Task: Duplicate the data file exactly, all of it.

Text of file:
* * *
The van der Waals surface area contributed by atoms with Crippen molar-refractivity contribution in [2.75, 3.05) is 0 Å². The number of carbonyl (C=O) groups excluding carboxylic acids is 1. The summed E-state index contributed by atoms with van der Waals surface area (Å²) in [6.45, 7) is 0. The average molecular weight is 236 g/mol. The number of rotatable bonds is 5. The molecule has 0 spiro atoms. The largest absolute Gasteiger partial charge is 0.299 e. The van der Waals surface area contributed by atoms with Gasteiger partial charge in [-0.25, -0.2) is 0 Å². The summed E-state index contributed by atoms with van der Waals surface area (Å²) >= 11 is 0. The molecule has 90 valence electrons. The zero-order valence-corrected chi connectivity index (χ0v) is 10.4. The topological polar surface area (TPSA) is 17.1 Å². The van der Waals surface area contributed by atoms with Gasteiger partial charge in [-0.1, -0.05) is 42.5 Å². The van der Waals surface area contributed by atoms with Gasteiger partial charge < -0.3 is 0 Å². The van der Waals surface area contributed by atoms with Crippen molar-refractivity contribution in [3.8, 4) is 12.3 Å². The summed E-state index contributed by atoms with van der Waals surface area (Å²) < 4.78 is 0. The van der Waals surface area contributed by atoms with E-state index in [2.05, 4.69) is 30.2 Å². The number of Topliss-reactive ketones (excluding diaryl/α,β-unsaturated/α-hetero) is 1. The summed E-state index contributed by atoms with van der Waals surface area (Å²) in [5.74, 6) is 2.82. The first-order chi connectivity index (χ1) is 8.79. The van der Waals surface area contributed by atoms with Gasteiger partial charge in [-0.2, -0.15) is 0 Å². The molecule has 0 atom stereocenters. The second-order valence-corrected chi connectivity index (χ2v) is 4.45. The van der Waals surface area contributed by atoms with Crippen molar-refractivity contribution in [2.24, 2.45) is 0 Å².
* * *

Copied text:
The van der Waals surface area contributed by atoms with Crippen molar-refractivity contribution in [2.75, 3.05) is 0 Å². The number of carbonyl (C=O) groups excluding carboxylic acids is 1. The summed E-state index contributed by atoms with van der Waals surface area (Å²) in [6.45, 7) is 0. The average molecular weight is 236 g/mol. The number of rotatable bonds is 5. The molecule has 0 spiro atoms. The largest absolute Gasteiger partial charge is 0.299 e. The van der Waals surface area contributed by atoms with Gasteiger partial charge in [-0.25, -0.2) is 0 Å². The summed E-state index contributed by atoms with van der Waals surface area (Å²) >= 11 is 0. The molecule has 90 valence electrons. The zero-order valence-corrected chi connectivity index (χ0v) is 10.4. The topological polar surface area (TPSA) is 17.1 Å². The van der Waals surface area contributed by atoms with Gasteiger partial charge in [-0.1, -0.05) is 42.5 Å². The van der Waals surface area contributed by atoms with Gasteiger partial charge < -0.3 is 0 Å². The van der Waals surface area contributed by atoms with Crippen molar-refractivity contribution in [3.8, 4) is 12.3 Å². The summed E-state index contributed by atoms with van der Waals surface area (Å²) < 4.78 is 0. The van der Waals surface area contributed by atoms with E-state index in [2.05, 4.69) is 30.2 Å². The number of Topliss-reactive ketones (excluding diaryl/α,β-unsaturated/α-hetero) is 1. The summed E-state index contributed by atoms with van der Waals surface area (Å²) in [5.74, 6) is 2.82. The first-order chi connectivity index (χ1) is 8.79. The van der Waals surface area contributed by atoms with Gasteiger partial charge in [-0.2, -0.15) is 0 Å². The molecule has 0 atom stereocenters. The second-order valence-corrected chi connectivity index (χ2v) is 4.45. The van der Waals surface area contributed by atoms with Crippen molar-refractivity contribution in [2.24, 2.45) is 0 Å².